Breaking the News: The Role of State-Run Media

Issue Date January 2014
Volume 25
Issue 1
Page Numbers 71-85
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Despite the rise of the Internet, state-dominated media—especially television—remain a crucial tool for regime control in authoritarian societies. Governments in China and Russia are the forefront of the state media model, but such systems dominate in countries as diverse as Azerbaijan, Iran, Rwanda, Vietnam, and Zimbabwe. To achieve dominance state media seek to influence four audiences: regime coalition elites; the populace at large; Internet users; and the opposition and civil society. The authoritarian media strategy is not designed to block everything, but instead is aimed at obstructing news about politics or other sensitive issues from consistently reaching key audiences. The Internet may offer a freer alternative to state-dominated media, but the Internet’s fragmented character makes it a poor match for the disciplined messaging of authoritarian regimes that have a single-minded focus on self-preservation.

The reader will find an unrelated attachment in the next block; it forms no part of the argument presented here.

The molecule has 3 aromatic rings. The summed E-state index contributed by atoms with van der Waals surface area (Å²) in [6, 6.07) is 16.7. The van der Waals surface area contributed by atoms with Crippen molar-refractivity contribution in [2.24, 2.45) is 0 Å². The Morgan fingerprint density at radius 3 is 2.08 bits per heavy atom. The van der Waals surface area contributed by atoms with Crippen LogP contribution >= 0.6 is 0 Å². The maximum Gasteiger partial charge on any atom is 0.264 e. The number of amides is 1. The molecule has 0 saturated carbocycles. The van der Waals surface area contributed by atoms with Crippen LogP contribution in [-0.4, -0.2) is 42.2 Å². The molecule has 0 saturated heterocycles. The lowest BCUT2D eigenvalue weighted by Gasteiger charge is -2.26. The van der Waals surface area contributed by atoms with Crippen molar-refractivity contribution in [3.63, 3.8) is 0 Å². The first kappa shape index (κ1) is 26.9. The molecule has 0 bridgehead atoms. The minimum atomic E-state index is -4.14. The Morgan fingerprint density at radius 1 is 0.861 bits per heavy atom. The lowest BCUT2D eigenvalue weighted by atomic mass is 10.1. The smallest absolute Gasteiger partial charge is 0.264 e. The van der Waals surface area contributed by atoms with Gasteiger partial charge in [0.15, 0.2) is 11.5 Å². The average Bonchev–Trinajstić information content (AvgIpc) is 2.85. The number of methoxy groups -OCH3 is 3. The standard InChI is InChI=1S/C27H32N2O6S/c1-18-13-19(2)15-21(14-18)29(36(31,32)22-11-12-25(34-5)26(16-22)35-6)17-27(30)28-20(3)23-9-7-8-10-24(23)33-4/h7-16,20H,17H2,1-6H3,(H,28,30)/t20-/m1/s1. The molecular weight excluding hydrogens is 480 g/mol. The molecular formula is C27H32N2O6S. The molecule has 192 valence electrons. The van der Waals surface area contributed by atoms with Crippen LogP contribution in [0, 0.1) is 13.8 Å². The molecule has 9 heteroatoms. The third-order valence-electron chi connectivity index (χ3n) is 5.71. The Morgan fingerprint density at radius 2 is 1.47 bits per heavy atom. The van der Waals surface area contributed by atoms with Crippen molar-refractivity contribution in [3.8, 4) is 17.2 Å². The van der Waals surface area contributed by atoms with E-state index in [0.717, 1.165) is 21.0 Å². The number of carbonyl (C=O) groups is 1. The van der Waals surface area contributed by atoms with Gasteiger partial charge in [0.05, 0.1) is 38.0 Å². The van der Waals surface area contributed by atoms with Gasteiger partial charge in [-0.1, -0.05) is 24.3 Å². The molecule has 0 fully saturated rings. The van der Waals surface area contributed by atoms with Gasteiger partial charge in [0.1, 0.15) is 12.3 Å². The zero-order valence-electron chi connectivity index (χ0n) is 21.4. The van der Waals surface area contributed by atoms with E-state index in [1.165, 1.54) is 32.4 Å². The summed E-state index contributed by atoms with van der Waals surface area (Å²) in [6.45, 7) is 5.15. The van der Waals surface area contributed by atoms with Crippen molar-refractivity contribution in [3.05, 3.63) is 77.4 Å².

About the Authors

Christopher Walker

Christopher Walker is vice-president for studies and analysis at the National Endowment for Democracy. He is the author (with Shanthi Kalathil and Jessica Ludwig) of “The Cutting Edge of Sharp Power,” which appeared in the January 2020 issue of the Journal of Democracy and “What is Sharp Power?” from the July 2018 issue of the Journal.

View all work by Christopher Walker

Robert W. Orttung

Robert W. Orttung is assistant director of the Institute for European, Russian, and Eurasian Studies at George Washington University’s Elliott School of International Affairs, and visiting scholar at the Center for Security Studies at the Swiss Federal Institute of Technology in Zurich.

View all work by Robert W. Orttung